Posted on July 1st, 2013 at 7:08 pm

  12. Gaurav Says:

    Dear All,
    I have a very small baby mango tree in our big pot, tree seems live but there’s a one bigger root is completely green but on top leaves are looks like burned and dry, and one small root is coming out with some leaves.

    Please help and suggest is my tree in good condition
    my gardener has put some fertilizers as well and he is saying tree is good and don need to worry but he coming every 3 months to the same……please suggest..

    thanks….

    Posted on July 13th, 2013 at 10:35 pm

  13. Gloria Nicholson Says:

    We have an old mango tree that has given a lot of mangos but the skin on the mango is not smooth. Are the mangos good (not very big yet)? We live in Tampa and have had a lot of rain. Somehting I should be doing?

    Posted on July 17th, 2013 at 6:14 pm

  14. Junior Spencer Says:

    I threw a mango seed on the floor and weeks later I saw a mango plant its still small, how do i care for it. I live in NC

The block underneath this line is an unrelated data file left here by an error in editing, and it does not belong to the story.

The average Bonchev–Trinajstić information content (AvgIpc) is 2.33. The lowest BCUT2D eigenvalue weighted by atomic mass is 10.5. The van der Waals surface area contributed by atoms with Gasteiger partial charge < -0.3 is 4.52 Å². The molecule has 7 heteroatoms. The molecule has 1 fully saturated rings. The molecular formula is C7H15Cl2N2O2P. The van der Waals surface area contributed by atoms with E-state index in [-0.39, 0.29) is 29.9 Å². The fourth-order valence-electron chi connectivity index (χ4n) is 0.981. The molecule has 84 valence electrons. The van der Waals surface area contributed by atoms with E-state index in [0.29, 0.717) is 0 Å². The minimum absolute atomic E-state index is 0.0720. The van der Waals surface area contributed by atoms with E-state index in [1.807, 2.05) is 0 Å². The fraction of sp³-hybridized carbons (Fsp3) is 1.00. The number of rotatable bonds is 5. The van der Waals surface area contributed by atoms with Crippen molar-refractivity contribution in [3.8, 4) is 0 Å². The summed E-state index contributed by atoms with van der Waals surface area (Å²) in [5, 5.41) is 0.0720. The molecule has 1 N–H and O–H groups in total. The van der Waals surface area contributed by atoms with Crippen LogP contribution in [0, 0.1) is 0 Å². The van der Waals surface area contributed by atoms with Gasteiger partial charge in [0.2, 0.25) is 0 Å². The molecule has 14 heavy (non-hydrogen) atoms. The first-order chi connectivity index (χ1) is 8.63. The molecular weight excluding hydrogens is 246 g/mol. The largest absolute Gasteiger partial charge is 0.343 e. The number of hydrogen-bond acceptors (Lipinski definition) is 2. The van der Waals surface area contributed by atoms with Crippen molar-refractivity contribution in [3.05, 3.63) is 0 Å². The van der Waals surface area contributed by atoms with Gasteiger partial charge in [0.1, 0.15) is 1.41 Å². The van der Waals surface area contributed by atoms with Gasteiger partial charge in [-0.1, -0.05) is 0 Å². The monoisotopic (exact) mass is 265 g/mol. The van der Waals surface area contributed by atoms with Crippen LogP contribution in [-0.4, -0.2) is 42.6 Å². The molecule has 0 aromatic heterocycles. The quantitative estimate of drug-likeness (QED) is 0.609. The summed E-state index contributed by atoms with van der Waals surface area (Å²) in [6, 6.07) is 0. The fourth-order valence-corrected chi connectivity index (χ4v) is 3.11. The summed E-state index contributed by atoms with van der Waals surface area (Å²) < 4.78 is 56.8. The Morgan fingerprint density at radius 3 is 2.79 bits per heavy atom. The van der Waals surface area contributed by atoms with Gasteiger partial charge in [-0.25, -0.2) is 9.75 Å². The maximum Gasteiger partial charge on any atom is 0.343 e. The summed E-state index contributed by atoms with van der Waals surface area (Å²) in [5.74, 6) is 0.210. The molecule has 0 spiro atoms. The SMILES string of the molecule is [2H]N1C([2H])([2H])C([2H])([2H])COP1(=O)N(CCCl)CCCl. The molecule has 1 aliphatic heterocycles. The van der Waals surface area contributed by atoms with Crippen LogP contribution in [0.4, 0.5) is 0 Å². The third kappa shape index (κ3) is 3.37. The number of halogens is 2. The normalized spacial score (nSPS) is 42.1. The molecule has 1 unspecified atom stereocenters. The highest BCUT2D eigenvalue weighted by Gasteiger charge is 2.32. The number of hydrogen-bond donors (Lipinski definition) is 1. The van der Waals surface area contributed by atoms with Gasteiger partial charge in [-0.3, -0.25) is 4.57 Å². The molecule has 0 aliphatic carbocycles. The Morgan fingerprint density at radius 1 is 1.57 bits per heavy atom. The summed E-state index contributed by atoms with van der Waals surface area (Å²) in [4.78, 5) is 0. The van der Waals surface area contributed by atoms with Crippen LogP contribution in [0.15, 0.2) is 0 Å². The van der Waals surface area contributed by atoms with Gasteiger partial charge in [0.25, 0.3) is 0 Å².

Posted on July 21st, 2013 at 8:42 am

  15. Dominic Says:

    What is the best growing/yielding mango tree in africa( East Africa)? Am establishing a five acre farm and was thing of growing mangoes commercially.
    Second what is the best hole depth for planting mango trees?

    Posted on August 7th, 2013 at 5:49 am

  16. Marcia Says:

    Hell Debbie, I am loving your blog, and now I am growing y own(potted) mango tree inside my apt for a year. I just got to almost one foot high and healthy green leaves. Today I decided to transplant to a larger vase. When I touched the little tree some of the bottom leaves broken apart, however, they looked healthy with deep green color. I don’t over watering, and I let the soil dry first completely before I added some water. I leave it alone and let nature take care itself. I haven’t fertilized yet because I don’t like harsh chemicals, I wanted to let it grown a little bit (Since it’s potted inside a small vase inside of an apt). What should I do? I think still good. I have a large balcony and I live near to the beach SE exposure with lots of sunshine in the mornings. Can I place it outside now? And let the sun drench it directly? I am afraid of the strong winds so I haven’t placed outside yet, it stays inside next to the my sliding doors sort of greenhouse effect.